Oh great, they’ve released a new version of the Digital Photo Pony, marvellous. I won’t waste valuable column inches on this (read my 1D MKII review for further info) but will suffice to say that it is just as crap as the last one. No workflow and questionable output quality. I spoke to a couple of the independents and thank god they’ll have support out soon. Come on Canon, surely producing good software isn’t that hard?
Image Quality
As a professional I can work with low buffer sizes and dodgy autofocus controls but the one factor that I cannot tolerate is poor quality. To assess the quality of the 20D files I used the camera in a variety of light situations and processed the resulting RAW images with no sharpening or noise reduction. Then I magnified each upto 100% and went over the section of the image which I knew would highlight any quality issues. The one limiting factor was the Canon software, and I am sure that with any other software the results would be better still.
Detail Test

With the new image processing features the 20D promises a significant quality improvement over the 10D. For this test I shot several different subjects at ISO 100, worrying more about getting fur / feathers in the shot than any award winning compositions. The squirrel image here is perhaps the easiest image to check out the detail.


Squirrel Close Up

Cropping in tight to the nose and whiskers, the detail is excellent considering there is 0 sharpening applied to the image. In many ways it looks very similar to the images that I have been getting from my 1D MKII, with plenty of detail straight from the camera. Of course it doesn’t leap out at you like the 10D, since the new anti-alias filter is thicker (to reduce noise) and will make the image appear slightly soft. But a tiny amount of sharpening brings out all the detail and is plenty enough for even the most picky photographers.

It is interesting to note also that at higher ISOs (see below) the detail level is even more astounding.

High ISO Test
On a very gloomy, dark day I decided to test the 20D’s ability to work at high ISO values. Now rarely would I even consider shooting about ISO 200 so for this test I stretched my limits and set the 20D to ISO 400. Taking into account the conditions, this would be a very good test indeed. My subjects were some local wild goats, and again I went for a good test image rather than stunning composition so apologies in advance.
Goat Close Up
Cropping in tight on the goat’s ear, there is very little noise evident in the diffuse background and a fine amount of detail in the fur. To me this looks just the same as an ISO 100 image and I would have no hesitation in sending it to any of my clients. Even brightening the image and bringing out a little shadow detail, the noise is still conspicuous by its absence. I actually shot the swan image (see above) on ISO 400 and did notice some noise apparent in the background, although these kind of skies always show the noise more than others.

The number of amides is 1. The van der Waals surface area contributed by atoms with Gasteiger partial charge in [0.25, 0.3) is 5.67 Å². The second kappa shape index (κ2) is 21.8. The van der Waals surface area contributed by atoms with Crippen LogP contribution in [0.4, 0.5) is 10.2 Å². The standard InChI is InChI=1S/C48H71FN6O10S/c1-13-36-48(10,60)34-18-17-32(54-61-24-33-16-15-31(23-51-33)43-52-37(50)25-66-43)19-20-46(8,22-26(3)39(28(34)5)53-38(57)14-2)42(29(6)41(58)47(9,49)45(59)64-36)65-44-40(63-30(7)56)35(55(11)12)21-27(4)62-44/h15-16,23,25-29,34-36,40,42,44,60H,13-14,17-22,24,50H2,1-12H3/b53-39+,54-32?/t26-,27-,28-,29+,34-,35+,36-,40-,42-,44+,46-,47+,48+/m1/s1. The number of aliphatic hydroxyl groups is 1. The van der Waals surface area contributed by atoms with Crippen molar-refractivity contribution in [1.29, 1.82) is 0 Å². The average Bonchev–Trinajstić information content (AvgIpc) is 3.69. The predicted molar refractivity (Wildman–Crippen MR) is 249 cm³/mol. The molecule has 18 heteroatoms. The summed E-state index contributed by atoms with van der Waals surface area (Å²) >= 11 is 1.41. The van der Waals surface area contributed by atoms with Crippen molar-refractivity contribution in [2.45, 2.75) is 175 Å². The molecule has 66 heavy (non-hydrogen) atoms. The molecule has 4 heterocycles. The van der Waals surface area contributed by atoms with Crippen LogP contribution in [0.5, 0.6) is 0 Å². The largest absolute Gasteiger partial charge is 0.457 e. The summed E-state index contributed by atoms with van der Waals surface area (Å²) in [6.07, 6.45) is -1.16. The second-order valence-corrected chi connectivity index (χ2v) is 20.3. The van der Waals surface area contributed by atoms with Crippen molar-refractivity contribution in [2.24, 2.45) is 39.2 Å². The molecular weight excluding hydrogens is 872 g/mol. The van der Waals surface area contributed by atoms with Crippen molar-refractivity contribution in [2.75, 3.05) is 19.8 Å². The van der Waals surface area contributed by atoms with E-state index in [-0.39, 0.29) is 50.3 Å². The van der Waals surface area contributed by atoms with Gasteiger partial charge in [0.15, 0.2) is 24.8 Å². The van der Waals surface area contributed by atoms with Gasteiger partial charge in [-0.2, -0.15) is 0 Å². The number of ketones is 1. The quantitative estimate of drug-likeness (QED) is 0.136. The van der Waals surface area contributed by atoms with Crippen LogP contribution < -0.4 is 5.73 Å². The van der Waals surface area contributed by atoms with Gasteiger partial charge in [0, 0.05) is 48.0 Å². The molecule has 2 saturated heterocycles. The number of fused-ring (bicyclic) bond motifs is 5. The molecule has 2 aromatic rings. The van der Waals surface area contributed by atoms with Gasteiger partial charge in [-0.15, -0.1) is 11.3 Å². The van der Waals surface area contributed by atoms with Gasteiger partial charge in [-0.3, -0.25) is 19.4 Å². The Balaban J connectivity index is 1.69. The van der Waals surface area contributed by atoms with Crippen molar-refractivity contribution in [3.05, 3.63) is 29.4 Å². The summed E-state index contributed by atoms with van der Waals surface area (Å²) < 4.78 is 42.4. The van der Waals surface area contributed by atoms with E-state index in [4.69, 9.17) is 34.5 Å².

Shadow Test


Noise manifests itself most in dark shadowy areas of an image, so hopefully this sunset shot should show any up.

Sunset Colse Up

I’ve cropped very tightly into the image, to show the sky, water and land. None of these areas has any noise; I’d expect there to be some at the transition of the light / dark areas but there is none.
Quality – Conclusion
Although my test was quite limited I did manage to test the 20D in a range of situations at varying light levels. Each time I was pleased with the quality and only on a couple of occasions did I see any evidence of noise. Of course I didn’t shoot at really high ISO levels of 1600, where I am sure there would be some noise, but even so I suspect the performance would still be superb.
Colour Balance
The 10D definitely had a tendency to give images with a slight orange / red bias. I found the 20D, when left to it’s own devices on AUTO WB, gave good results most of the time. WB Cloudy was very orange, with WB Shade less so and acceptable for certain images. If you shoot JPEG then this of course is a consideration, for RAW shooters I would suggest always setting to AWB and adjust at the software stage.
Well as expected the 20D scored very highly with my tests. In fact the only negatives I found were the shutter noise, autofocus controls and the software. Admittedly I would like to see a bigger buffer too, but that is what we are provided with and that’s that.

For new DSLR users, or those upgrading from D30 / D60’s I would say that the 20D will show a huge benefit. Of course it is being heralded as the replacement for the 10D and the obvious question arises whether it is worth you upgrading from the 10D. Well IMHO the 20D does give better noise performance, image quality and buffer performance than the 10D, plus it starts up instantaneously. Many photographers that I have spoken too over the Christmas period have expressed concern as to whether a 2MP increase in sensor size over the 10D will make any real difference to them. It’s certainly been my experience that with the larger number of pixels, smaller pixel size, new DIGIC II processor and anti-alias filter, the 20D produces a much better image than the 2MP difference would at first suggest. So on balance I would say that if you’ve got the money and want to upgrade then the 20D would be a definite improvement over the 10D.